Mac Tutoring Rates

Discussion in 'Apple, Inc and Tech Industry' started by dylan, Aug 27, 2008.

  1. dylan macrumors 6502

    Joined:
    Jul 9, 2005
    #1
    I'm answering a craiglist ad posted by someone looking for help with their new Mac. Just basic stuff: "Particulars include organizing files, editing pictures, passwords/keyschains and converting file types".

    My first instinct is to do it for free... but I figure I should charge something. The question is how much? I live in a fairly small town so competition is fairly slim.

    EDIT: I should mention I live in Canada.
     
  2. Definity macrumors member

    Joined:
    Aug 14, 2008
    Location:
    United Kingdom
    #2
    And where I live, the usual price is about £20 per hour.

    Just look through your local directory for rates, that'd give you a good idea what to charge and how much you would want to discount them by, should you want to.
     
  3. Philscbx macrumors regular

    Philscbx

    Joined:
    Jan 4, 2007
    Location:
    Mpls Mn
    #3
    I'd be better off if I had taken one on one lessons in the beginning.
    Not that I don't need to now, but it takes much longer figuring it out by mistakes.
    Thank goodness this PowerBook can take a joke.

    If the person in question needing the help was in their later years, I might consider doing it for cost of getting their. But if Grandma brings out the top whiskey and is a good cook, I could be swayed like before in Amsterdam.
     
  4. iGary Guest

    iGary

    Joined:
    May 26, 2004
    Location:
    Randy's House
    #4
    You should have them go to the Apple Store and sign up for One-to-One.

    99$ 52 sessions.
     
  5. Scepticalscribe Contributor

    Scepticalscribe

    Joined:
    Jul 29, 2008
    Location:
    The Far Horizon
    #5
    To some extent, I suppose that it would depend on the type of person who posted the original ad; I'd agree with Philscbx, and be fairly flexible if it was an elderly person, or someone not too well off.

    There is a further consideration worth noting. If the exchange becomes a formal transaction, your skills of explication come into play. In other words, if you do someone a favour, they cannot complain if you are a poor teacher. If, however, they pay for it, they will be extremely frustrated if they fail to understand what is going on by the end of the session. Don't just assume comprehension, or the fact that something which is child's play to you, will be easily understood by someone else. Techies are some of the worst people in the world to actually try to explain something (I'm speaking from experience), and, as a teacher, being able to see the "light" of comprehension in someone's eyes is something which I know to be pretty important.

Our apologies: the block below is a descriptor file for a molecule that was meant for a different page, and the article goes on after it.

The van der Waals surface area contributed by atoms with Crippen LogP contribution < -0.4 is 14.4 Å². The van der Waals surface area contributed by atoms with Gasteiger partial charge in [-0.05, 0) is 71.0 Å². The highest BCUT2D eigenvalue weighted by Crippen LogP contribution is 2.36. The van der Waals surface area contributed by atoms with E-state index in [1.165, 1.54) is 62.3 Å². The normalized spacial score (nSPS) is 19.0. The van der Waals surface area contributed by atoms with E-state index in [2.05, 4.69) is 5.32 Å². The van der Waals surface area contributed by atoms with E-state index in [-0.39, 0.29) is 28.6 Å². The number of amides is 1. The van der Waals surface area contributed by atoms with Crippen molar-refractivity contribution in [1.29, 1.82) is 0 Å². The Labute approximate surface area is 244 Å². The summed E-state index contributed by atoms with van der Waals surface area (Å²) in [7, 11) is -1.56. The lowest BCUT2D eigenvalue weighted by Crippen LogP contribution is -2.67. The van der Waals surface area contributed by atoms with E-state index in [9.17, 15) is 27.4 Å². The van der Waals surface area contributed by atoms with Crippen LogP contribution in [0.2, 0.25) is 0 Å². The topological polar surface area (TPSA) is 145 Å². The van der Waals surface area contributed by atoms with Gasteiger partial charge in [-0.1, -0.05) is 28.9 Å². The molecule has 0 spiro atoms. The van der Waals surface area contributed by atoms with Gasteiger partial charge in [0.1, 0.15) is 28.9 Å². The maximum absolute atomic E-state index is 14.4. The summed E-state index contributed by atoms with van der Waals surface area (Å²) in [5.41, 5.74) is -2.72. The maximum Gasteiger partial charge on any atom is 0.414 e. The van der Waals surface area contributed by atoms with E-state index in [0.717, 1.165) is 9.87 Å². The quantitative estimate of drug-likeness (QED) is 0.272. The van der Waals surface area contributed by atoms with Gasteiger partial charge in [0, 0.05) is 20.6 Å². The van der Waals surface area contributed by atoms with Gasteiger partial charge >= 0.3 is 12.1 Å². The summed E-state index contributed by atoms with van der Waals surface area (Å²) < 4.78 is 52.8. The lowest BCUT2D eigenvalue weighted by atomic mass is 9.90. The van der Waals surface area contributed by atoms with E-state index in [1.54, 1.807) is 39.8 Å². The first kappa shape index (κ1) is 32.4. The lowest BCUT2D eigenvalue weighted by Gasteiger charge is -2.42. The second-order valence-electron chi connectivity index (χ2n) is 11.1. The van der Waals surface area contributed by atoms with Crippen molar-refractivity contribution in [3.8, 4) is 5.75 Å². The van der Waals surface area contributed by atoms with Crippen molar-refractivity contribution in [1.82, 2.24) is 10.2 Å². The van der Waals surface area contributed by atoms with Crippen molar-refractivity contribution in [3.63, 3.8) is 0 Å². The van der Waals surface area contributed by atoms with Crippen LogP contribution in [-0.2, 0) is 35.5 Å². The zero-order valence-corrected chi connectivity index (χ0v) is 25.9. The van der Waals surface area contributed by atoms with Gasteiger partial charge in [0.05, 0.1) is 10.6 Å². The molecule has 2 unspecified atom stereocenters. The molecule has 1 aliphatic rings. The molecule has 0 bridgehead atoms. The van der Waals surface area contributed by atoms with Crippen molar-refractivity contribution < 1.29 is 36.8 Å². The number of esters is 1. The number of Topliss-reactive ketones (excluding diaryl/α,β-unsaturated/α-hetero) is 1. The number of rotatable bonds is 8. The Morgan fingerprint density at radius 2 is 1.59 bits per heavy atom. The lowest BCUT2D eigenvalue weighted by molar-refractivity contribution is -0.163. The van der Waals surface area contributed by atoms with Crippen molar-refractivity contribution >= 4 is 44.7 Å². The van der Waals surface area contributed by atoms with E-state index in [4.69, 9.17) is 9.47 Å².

Cheers and good luck
     
  6. dylan thread starter macrumors 6502

    Joined:
    Jul 9, 2005
    #6
    @iGary: I live in BC, no Apple stores here.

    @Scepticalscribe: I've done this before and have been told I am a very good teacher. I know OS X inside out.


    Here is the ad:

     
  7. Scepticalscribe Contributor

    Scepticalscribe

    Joined:
    Jul 29, 2008
    Location:
    The Far Horizon
    #7
    I'm delighted to learn that you are a good teacher, congrats, it's something to be proud of, and that you know OS X extremely well. It wasn't meant to give offence (I hope none was given) but as a teacher (and a good one, too), and as someone who has received truly dire onsite explanations from techies when working in various positions, I felt it needed to be mentioned.

    Well then, my only further suggestion would be to ask the client how they wish the four hours to be broken up/down. Unless they are very clued in, a single session would be too heavy. I'd suggest four one hour sessions, or perhaps two two-hour stints. If you wish to charge for it, I'd say that a fee £20-25 p.h. would not be unreasonable.

    Cheers and good luck
     

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